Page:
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Part 2 - Real Estate Agent2.0 Defined - The Drive To Be The Best

Steven Groves is back with the second installment of his growing definition Agent2.0.
Take it away Steve:

Agent 2.0 - Defined – The Drive To Be The Best
By Steven Groves

Agent20So far in the rollout of the Agent2.0 model, I have talked about social media and the resulting social capital.  Now I need to tell you that once you get in front of a prospect, none of that matters – it mattered to get them there, but once a prospect / client has requested contact, the needs of the Agent2.0 changes gears.

From that point forward, a whole other set of tools / tactics come into play; we'll cover the personal drive to be the best first.

The Drive to Be The Best

"It’s a funny thing about life. If you refuse to settle for anything less than the best, that’s what it will give you." - W. Somerset Maugham

ThedipSeth Godin recently published a small, very readable book called ‘The Dip’.  You are probably all getting sick of hearing about Seth and The Dip by now, but I like what he says about the personal drive to be the best at something... or when to just quit trying.

He suggests that quitting an unsuccessful effort to be the best at an adjacent strategy is not inappropriate - quitting one thing can free you to be the best at something else.  Like being the best real estate blogger in your part of the world.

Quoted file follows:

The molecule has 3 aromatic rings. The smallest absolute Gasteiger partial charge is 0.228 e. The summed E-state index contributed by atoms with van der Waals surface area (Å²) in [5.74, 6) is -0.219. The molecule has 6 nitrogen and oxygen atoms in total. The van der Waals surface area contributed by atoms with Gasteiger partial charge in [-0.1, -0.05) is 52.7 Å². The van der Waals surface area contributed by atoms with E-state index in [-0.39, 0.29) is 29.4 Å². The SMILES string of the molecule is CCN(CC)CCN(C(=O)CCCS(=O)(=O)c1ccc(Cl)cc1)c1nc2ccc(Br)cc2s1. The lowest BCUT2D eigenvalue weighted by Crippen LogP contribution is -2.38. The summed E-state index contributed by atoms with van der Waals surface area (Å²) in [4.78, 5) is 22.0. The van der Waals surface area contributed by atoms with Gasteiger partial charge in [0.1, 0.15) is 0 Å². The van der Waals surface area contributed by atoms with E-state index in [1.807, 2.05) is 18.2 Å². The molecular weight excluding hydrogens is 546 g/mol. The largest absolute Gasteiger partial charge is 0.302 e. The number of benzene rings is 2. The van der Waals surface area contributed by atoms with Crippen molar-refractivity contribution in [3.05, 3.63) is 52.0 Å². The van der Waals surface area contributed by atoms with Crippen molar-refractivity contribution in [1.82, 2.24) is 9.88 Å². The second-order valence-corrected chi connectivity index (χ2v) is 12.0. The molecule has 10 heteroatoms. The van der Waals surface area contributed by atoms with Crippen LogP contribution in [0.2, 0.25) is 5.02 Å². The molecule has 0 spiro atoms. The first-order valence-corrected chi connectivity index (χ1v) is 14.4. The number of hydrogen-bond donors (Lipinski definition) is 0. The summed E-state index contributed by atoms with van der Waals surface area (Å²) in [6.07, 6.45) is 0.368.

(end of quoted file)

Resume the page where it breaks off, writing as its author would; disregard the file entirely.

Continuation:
How does one develop the drive to be the best?  Hmm... the short answer is by refusing to be less than the best, as the quote from Somerset Maugham suggests.

To put the two comments in context, I think you can be the best real estate agent your prospect / client knows by promising to show up and doing so - everyday. Return your calls in a timely manner, use email at least once a day or more, by caring about what a client honestly wants, and by treating everything and everyone in your life with honor and respect.  Be prepared to quit the situations and customers who ask you to be less than the best you can be. 

NoHassle_logo_blueI love Russell Shaw’s No Hassle Listing – while he works in Phoenix, I’ve not met Russell yet.  I admire his work however and respect the public persona he projects and how he pursues his craft. 

If I were to guess, I would suspect Russ' model is as much about no hassle for him as it is for the person who might hire him to sell their home; one of his phrases is ‘if you do not like my service, fire me...’

Maybe we’ll get connected soon and he can set me straight – I would like to talk about how much of the ‘No Hassle Listing’ strategy is deciding to quit a client who will not let him continue his quest to be the best in the world.

Agent2.0 Fallout Statistics

CroninsConstantThe accepted general stat I've heard about real estate turnover is that the real estate profession turns over 80% every two years.  The current market and the change to an Agent 2.0 model will likely accelerate the turnover.  Some agents will never adapt – quite honestly the model does not expect them.